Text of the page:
The 2015 season has started out as another exciting one for viticulture consultant Prudy Foxx, a PCA who works with growers in the Santa Cruz Mountains AVA.
“We’re looking at a classic year, where you just can’t predict things too early.” she says.
It kicked off with an unusually early and isolated budbreak. Buds on a few vines here and there began to break well before the rest in the blocks, she reports.
In early March, for example, a fast-growing Nebbiolo vine in one vineyard touched the tips of the fingers of a client standing with his arms stretched high. Elsewhere, a Pinot Gris vine displayed set clusters in mid-March, she notes. In January, she even saw fruit forming on an apple tree.
With anywhere from a quarter to an inch of rain falling every several weeks during the last two months, Foxx doubts such growth behavior reflected the effects of the on-going drought.
“A more compelling reason was the warm winter temperatures,” she suspects. “The grapes really didn’t go dormant.”
However, the pace of development has since slowed with the cooler temperatures of late, she notes.
“Now vine development has evened out and now, although the vineyards may be about a week ahead of normal, I’m not as shocked by what I’m seeing as I was earlier this year.”
By May 12, her Burgundy varieties in the Corralitos Districts on the west side of the mountains, Chardonnay and Pinot Noir, ranged from bloom to full set. Meanwhile, on the east side, her Bordeaux varieties, particularly Cabernet Sauvignon, are just starting to bloom.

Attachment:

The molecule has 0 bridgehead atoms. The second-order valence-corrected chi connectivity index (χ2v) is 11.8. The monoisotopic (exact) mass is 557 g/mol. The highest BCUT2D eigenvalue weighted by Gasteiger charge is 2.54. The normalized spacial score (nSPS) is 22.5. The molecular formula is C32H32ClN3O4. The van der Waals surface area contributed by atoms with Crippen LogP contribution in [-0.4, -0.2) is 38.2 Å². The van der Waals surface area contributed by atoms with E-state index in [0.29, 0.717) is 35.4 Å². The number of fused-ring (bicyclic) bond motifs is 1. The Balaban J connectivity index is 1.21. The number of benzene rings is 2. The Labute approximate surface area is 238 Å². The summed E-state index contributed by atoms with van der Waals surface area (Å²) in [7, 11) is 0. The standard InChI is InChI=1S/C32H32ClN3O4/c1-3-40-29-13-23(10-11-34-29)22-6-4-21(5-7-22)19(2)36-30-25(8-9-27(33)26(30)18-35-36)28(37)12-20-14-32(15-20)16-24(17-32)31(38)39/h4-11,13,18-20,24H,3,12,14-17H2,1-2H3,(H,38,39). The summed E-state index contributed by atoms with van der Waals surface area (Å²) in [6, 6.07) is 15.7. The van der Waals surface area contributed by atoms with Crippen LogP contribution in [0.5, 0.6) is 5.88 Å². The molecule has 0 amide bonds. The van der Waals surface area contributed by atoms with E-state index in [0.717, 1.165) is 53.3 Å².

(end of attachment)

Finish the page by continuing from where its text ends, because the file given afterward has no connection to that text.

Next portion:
“Sometimes, with an extended bloom and flowers setting at different times, you get an extended harvest within the same block,” she says. “It’s too early to tell if that will be the case this year.”
Regardless, Foxx isn’t expecting a repeat of the unusually large crops of the past several seasons.
“Since we’re not yet at full set, it’s too early to determine cluster counts,” she says. “But, from what I’m seeing, I get a sense that this year’s crop will be more normal in size.”
Daytime temperatures reaching into the 70s combined with light showers have increased pressure in the vineyards from such fungal diseases as powdery mildew and botrytis. To minimize the frequency of spraying, she’s implementing more intensive canopy management practices and doing them earlier than normal.
“Controlling these diseases isn’t all about spraying all the time,” she says. “It’s also about thinning shoots and removing leaves to let in air and light to dry out the canopies.”
On smaller vineyards, around 5 acres or less in size, she encourages her growers to run their air-blast sprayers without any liquids up and down the rows to blow-dry the vines. Also, she has crews shake the trellis wires as they walk the vineyards to dispel water from the leaves.
“These techniques can be very effective in reducing the disease pressure, especially when the vines are flowering,” Foxx says. “Encouraging the vines to dry out helps to prevent the flowers from rotting off.”
In view of the warm winter, with relatively little rain, she is also preparing for insects to be more of threat to her vineyards than usual this season. In addition to seeing a little more mite activity than normal, she reports much higher ant activity on the vines, indicating the need to look under the bark for signs of mealybugs.
Also, Foxx is using sticky traps to check the vineyards closely for leafhoppers. She’s cautious when spraying any insecticide, whether conventional or organic, to minimize any disruption to the beneficial insects. “I don’t want to spray just because I see a few leafhoppers, since they are food for the beneficials,” she says. “But, we’re definitely seeing an uptick in leafhopper numbers this spring.”